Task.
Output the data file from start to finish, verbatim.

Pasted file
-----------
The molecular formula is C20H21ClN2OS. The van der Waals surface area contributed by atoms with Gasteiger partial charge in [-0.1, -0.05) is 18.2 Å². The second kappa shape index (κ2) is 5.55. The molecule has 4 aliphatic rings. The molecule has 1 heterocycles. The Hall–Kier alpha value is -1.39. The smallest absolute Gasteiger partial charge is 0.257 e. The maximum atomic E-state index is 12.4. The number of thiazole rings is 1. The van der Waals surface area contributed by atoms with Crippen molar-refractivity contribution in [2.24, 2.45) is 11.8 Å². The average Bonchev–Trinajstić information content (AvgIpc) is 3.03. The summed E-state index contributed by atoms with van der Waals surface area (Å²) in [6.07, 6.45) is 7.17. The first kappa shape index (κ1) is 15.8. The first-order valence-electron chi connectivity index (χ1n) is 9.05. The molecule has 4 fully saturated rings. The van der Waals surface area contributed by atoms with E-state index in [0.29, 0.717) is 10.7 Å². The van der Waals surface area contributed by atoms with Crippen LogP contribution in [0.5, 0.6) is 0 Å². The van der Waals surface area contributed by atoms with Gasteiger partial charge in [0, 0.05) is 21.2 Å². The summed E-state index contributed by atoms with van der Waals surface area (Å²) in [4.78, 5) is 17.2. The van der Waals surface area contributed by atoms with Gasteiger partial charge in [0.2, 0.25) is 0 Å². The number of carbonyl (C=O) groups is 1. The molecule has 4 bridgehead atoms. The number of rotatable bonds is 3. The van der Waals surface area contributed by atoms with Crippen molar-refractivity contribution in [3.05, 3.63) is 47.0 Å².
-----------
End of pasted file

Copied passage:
The molecular formula is C20H21ClN2OS. The van der Waals surface area contributed by atoms with Gasteiger partial charge in [-0.1, -0.05) is 18.2 Å². The second kappa shape index (κ2) is 5.55. The molecule has 4 aliphatic rings. The molecule has 1 heterocycles. The Hall–Kier alpha value is -1.39. The smallest absolute Gasteiger partial charge is 0.257 e. The maximum atomic E-state index is 12.4. The number of thiazole rings is 1. The van der Waals surface area contributed by atoms with Crippen molar-refractivity contribution in [2.24, 2.45) is 11.8 Å². The average Bonchev–Trinajstić information content (AvgIpc) is 3.03. The summed E-state index contributed by atoms with van der Waals surface area (Å²) in [6.07, 6.45) is 7.17. The first kappa shape index (κ1) is 15.8. The first-order valence-electron chi connectivity index (χ1n) is 9.05. The molecule has 4 fully saturated rings. The van der Waals surface area contributed by atoms with E-state index in [0.29, 0.717) is 10.7 Å². The van der Waals surface area contributed by atoms with Crippen LogP contribution in [0.5, 0.6) is 0 Å². The van der Waals surface area contributed by atoms with Gasteiger partial charge in [0, 0.05) is 21.2 Å². The summed E-state index contributed by atoms with van der Waals surface area (Å²) in [4.78, 5) is 17.2. The van der Waals surface area contributed by atoms with Gasteiger partial charge in [0.2, 0.25) is 0 Å². The number of carbonyl (C=O) groups is 1. The molecule has 4 bridgehead atoms. The number of rotatable bonds is 3. The van der Waals surface area contributed by atoms with Crippen molar-refractivity contribution in [3.05, 3.63) is 47.0 Å².